Study sessions developed by Fran Bagenal, Astrophysical & Planetary Sciences Department, University of Colorado, Boulder, for introductory astronomy courses.
Here are some of the best graphics to illustrate the solar eclipse. These are courtesy of NASA’s Scientific Visualization Studio.
On August 21 2017 a total solar eclipse will be visible across North America. Here are links to some of the best resources to explain why a solar eclipse occurs. From the why will flow the where and when.
University of Colorado
Founded in 2002 by Nobel Laureate Carl Wieman.
The simulations are written in Java, Flash or HTML5, and can be run online or downloaded to your computer. All simulations are open source.
“Move the sun, earth, moon and space station to see how it affects their gravitational forces and orbital paths. Visualize the sizes and distances between different heavenly bodies, and turn off gravity to see what would happen without it!”
This simulation makes it easy to understand the relationship between derivative and integral, for example in the case of distance, speed and acceleration.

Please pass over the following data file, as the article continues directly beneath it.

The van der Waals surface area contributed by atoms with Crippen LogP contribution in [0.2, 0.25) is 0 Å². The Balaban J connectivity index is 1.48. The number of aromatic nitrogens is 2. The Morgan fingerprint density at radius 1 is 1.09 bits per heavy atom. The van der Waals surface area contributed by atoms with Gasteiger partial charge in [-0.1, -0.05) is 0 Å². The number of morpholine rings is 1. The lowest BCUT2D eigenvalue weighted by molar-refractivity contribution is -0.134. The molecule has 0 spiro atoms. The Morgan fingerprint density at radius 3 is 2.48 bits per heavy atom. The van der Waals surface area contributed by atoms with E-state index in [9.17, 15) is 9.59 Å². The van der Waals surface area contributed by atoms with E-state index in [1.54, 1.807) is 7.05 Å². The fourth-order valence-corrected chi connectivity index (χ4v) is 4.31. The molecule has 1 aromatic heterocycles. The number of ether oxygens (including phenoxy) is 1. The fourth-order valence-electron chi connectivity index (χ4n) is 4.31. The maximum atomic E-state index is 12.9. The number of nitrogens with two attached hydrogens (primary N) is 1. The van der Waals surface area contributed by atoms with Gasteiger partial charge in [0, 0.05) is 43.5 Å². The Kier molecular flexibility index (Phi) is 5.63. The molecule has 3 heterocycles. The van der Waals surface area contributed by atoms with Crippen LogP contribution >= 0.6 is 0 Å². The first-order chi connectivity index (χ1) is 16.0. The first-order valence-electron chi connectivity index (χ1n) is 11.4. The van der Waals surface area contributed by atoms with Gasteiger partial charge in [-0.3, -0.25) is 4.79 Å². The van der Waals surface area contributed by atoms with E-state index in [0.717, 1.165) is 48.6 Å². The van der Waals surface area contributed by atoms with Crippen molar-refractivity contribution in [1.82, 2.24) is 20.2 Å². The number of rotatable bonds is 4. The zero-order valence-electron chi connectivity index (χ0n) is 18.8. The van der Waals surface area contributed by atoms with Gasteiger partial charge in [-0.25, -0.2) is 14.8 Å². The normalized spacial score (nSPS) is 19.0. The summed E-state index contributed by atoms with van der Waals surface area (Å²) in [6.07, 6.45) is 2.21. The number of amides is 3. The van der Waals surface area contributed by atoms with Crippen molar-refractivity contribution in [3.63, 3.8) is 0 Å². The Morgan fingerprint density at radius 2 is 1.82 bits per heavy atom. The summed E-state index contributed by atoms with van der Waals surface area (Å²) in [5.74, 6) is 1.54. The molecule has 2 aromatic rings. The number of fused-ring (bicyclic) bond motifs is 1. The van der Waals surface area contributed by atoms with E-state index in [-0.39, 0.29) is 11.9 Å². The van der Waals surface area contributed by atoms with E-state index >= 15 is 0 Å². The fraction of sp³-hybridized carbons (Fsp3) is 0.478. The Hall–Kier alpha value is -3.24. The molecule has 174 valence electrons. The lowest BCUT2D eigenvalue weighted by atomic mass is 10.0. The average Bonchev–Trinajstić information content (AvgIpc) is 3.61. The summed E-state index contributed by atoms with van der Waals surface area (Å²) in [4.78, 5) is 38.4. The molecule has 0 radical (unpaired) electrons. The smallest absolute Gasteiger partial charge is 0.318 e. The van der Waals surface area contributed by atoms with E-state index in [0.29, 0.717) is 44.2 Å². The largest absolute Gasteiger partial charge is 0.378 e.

This one shows what happens when you change one of the the parameters of an equation.
A wonderful resource of visualizations to help understand celestial phenomena.
The SVS makes use of images from e.g. the Lunar Reconnaissance Orbiter and the Deep Space Climate Observatory to create visualizations of phenomena like eclipses of the Moon.
“The Moon always keeps the same face to us, but not exactly the same face. Because of the tilt and shape of its orbit, we see the Moon from slightly different angles over the course of a month. When a month is compressed into 24 seconds, as it is in this animation, our changing view of the Moon makes it look like it’s wobbling. This wobble is called libration.”
Shows how the orbital plane of the Moon creates the potential for an eclipse only when the intersection with the ecliptic plane is oriented towards the Sun.
“A NASA camera aboard the Deep Space Climate Observatory (DSCOVR) satellite captured a unique view of the moon as it moved in front of the sunlit side of Earth last month. The series of test images shows the fully illuminated “dark side” of the moon that is never visible from Earth.”